4 S.W. 394 (Mo. 1887), State v. Blunt

Citation:4 S.W. 394, 91 Mo. 503
Opinion Judge:Norton, C. J.
Party Name:The State v. Blunt, Appellant
Attorney:J. L. Hornsby for appellant. B. G. Boone, Attorney General, for the state.
Case Date:May 16, 1887
Court:Supreme Court of Missouri

Page 394

4 S.W. 394 (Mo. 1887)

91 Mo. 503

The State


Blunt, Appellant

Supreme Court of Missouri

May 16, 1887

Appeal from St. Louis City Criminal Court. -- Hon. G. S. Van Wagoner, Judge.


J. L. Hornsby for appellant.

(1) The court erred in refusing to allow defendant to show the fact that deceased had been prejudiced against defendant, and that, in consequence of such prejudice, she desired to rid herself of him, thereby showing a motive for the attack made by her upon him, and thus corroborating defendant's testimony. State v. Elkins, 63 Mo. 159. (2) The instruction of the court defining reasonable doubt was erroneous. State v. Leeper, 78 Mo. 470; State v. Owens, 79 Mo. 619; State v. McNally, 87 Mo. 644; State v. Smith, 21 Mo.App. 595. (3) The court should have given an instruction for murder in the second degree in view of defendant's testimony. State v. Wieners, 66 Mo. 13; State v. Robinson, 73 Mo. 306; State v. Curtis, 70 Mo. 599; State v. Ellis, 74 Mo. 207; State v. Lewis, 74 Mo. 222; State v. Kotovsky, 74 Mo. 247; State v. Rose, 14 Mo.App. 567, 572; State v. Banks, 73 Mo. 591.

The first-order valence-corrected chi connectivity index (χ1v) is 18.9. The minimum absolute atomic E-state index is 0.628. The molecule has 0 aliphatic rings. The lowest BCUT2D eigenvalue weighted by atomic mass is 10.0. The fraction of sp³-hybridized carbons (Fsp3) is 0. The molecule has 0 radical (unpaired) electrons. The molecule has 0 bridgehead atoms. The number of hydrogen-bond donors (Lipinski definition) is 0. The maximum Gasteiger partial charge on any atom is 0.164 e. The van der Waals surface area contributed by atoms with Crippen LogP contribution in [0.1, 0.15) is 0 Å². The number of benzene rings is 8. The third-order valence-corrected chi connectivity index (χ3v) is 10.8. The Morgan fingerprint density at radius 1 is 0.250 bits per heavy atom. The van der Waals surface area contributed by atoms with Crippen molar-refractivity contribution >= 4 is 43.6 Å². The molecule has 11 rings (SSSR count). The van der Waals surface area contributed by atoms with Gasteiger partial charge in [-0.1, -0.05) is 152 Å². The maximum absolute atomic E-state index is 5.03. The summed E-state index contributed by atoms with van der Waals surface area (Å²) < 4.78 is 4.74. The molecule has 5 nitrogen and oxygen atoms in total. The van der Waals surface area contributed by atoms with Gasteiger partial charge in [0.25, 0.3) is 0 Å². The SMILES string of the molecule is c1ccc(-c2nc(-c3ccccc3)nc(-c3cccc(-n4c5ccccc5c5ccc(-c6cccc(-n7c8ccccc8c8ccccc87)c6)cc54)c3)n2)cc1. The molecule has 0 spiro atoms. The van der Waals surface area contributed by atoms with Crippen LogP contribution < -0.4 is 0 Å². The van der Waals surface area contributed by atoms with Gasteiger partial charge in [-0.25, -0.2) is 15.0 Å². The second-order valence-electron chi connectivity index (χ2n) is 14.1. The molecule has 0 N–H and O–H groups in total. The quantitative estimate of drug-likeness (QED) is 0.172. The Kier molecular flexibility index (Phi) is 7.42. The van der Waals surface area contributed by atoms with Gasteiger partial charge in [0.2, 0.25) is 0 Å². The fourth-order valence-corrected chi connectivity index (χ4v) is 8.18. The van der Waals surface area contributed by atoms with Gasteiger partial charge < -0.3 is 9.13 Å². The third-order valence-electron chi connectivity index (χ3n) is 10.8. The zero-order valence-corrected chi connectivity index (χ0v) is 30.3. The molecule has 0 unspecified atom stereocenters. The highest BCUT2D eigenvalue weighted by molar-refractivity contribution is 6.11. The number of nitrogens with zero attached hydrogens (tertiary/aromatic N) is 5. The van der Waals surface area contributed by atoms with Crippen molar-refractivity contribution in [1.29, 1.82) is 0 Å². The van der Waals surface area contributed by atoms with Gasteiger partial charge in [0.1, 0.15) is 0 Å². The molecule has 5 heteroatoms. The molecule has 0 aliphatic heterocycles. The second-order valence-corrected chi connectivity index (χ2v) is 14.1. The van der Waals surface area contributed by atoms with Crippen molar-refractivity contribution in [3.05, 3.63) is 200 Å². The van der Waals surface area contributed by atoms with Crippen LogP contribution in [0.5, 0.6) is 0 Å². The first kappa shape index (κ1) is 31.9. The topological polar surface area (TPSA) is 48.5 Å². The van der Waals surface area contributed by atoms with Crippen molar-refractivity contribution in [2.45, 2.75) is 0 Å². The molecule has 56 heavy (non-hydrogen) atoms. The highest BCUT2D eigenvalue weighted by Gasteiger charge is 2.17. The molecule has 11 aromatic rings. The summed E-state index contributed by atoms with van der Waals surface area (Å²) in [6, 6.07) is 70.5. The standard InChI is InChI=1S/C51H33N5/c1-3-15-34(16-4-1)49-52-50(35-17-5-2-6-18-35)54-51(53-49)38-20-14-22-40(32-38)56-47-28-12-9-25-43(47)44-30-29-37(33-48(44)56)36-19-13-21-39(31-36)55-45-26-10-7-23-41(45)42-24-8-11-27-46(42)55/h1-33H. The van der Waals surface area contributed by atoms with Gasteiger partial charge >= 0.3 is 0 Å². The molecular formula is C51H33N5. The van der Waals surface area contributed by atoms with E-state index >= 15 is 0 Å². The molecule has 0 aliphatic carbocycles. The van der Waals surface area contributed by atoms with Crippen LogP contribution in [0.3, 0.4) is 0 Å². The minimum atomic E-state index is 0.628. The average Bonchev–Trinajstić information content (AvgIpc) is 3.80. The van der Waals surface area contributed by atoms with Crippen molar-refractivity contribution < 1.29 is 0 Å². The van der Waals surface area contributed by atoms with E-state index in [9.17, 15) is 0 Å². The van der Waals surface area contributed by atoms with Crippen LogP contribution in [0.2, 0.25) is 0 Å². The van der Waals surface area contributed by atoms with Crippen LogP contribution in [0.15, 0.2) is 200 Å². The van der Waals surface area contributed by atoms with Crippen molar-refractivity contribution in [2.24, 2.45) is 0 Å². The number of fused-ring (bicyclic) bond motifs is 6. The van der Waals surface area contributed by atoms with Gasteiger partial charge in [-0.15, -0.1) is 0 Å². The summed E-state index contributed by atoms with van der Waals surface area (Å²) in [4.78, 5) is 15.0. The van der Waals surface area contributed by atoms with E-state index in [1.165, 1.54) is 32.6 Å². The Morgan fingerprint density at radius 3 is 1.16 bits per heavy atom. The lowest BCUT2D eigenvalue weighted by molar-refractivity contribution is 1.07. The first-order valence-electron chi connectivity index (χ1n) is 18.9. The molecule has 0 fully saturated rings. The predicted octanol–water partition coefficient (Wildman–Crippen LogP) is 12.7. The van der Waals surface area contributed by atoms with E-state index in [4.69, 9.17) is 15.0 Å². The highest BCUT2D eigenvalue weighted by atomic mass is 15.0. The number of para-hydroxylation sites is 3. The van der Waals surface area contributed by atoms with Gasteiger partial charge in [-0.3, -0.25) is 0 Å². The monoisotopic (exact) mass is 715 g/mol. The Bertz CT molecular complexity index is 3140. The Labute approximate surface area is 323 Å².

B. G. Boone, Attorney General, for the state.

(1) The only objection made or exception saved to the introduction or exclusion of evidence was to the refusal of the trial court to permit an answer to be made to this question asked a Mrs. Boas, by the defence: "Did you ever hear any one speak to Mary about her having acted foolishly in marrying a cripple like Blunt?" It is submitted, without the citation of authorities, that this question could not, by even a remote conjecture, have a shadow of relevancy to the material fact at issue, and its exclusion was, therefore, clearly proper. The case of the State v. Elkins, 63 Mo. 159, in regard to the admissibility of uncommunicated threats made by a deceased in regard to the accused, is cited by counsel for the defence, in support of the theory that the reply to the question above set forth was improperly excluded. We find no reasonable similarity between the case cited and the question asked. (2) The instruction as given in this case, on reasonable doubt, has received the express approval of this court in State v. Jones, 86 Mo. 627; and State v. Payton, 7 West. Rep. 129; S. C., 90 Mo. 220. (3) The court gave instructions defining murder in the first, and manslaughter in the second, degree, and the other formal and...

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